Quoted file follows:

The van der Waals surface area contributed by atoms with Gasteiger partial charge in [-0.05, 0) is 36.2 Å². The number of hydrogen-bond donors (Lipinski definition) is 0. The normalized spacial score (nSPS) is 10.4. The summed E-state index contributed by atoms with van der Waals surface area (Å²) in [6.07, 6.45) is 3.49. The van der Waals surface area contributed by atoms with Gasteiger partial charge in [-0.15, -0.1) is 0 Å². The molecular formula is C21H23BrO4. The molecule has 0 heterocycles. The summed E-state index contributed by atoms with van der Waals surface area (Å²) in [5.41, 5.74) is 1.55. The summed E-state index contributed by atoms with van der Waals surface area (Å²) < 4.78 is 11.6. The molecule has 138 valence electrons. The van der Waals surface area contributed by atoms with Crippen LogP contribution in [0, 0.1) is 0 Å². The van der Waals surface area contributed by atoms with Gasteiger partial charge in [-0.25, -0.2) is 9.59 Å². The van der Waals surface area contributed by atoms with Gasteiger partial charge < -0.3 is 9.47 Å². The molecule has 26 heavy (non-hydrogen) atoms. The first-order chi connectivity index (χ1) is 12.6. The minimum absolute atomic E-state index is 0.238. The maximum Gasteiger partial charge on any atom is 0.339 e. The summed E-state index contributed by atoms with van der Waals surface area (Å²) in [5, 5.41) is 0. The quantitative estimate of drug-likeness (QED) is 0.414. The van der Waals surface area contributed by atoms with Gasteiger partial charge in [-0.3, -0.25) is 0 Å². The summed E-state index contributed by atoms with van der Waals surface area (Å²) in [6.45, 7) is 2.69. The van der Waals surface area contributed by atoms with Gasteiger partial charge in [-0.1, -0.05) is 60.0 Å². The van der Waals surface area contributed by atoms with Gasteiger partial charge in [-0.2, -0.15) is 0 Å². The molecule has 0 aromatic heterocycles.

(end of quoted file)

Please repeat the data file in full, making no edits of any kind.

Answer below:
The van der Waals surface area contributed by atoms with Gasteiger partial charge in [-0.05, 0) is 36.2 Å². The number of hydrogen-bond donors (Lipinski definition) is 0. The normalized spacial score (nSPS) is 10.4. The summed E-state index contributed by atoms with van der Waals surface area (Å²) in [6.07, 6.45) is 3.49. The van der Waals surface area contributed by atoms with Gasteiger partial charge in [-0.15, -0.1) is 0 Å². The molecular formula is C21H23BrO4. The molecule has 0 heterocycles. The summed E-state index contributed by atoms with van der Waals surface area (Å²) in [5.41, 5.74) is 1.55. The summed E-state index contributed by atoms with van der Waals surface area (Å²) < 4.78 is 11.6. The molecule has 138 valence electrons. The van der Waals surface area contributed by atoms with Crippen LogP contribution in [0, 0.1) is 0 Å². The van der Waals surface area contributed by atoms with Gasteiger partial charge in [-0.25, -0.2) is 9.59 Å². The van der Waals surface area contributed by atoms with Gasteiger partial charge < -0.3 is 9.47 Å². The molecule has 26 heavy (non-hydrogen) atoms. The first-order chi connectivity index (χ1) is 12.6. The minimum absolute atomic E-state index is 0.238. The maximum Gasteiger partial charge on any atom is 0.339 e. The summed E-state index contributed by atoms with van der Waals surface area (Å²) in [5, 5.41) is 0. The quantitative estimate of drug-likeness (QED) is 0.414. The van der Waals surface area contributed by atoms with Gasteiger partial charge in [-0.3, -0.25) is 0 Å². The summed E-state index contributed by atoms with van der Waals surface area (Å²) in [6.45, 7) is 2.69. The van der Waals surface area contributed by atoms with Gasteiger partial charge in [-0.1, -0.05) is 60.0 Å². The van der Waals surface area contributed by atoms with Gasteiger partial charge in [-0.2, -0.15) is 0 Å². The molecule has 0 aromatic heterocycles.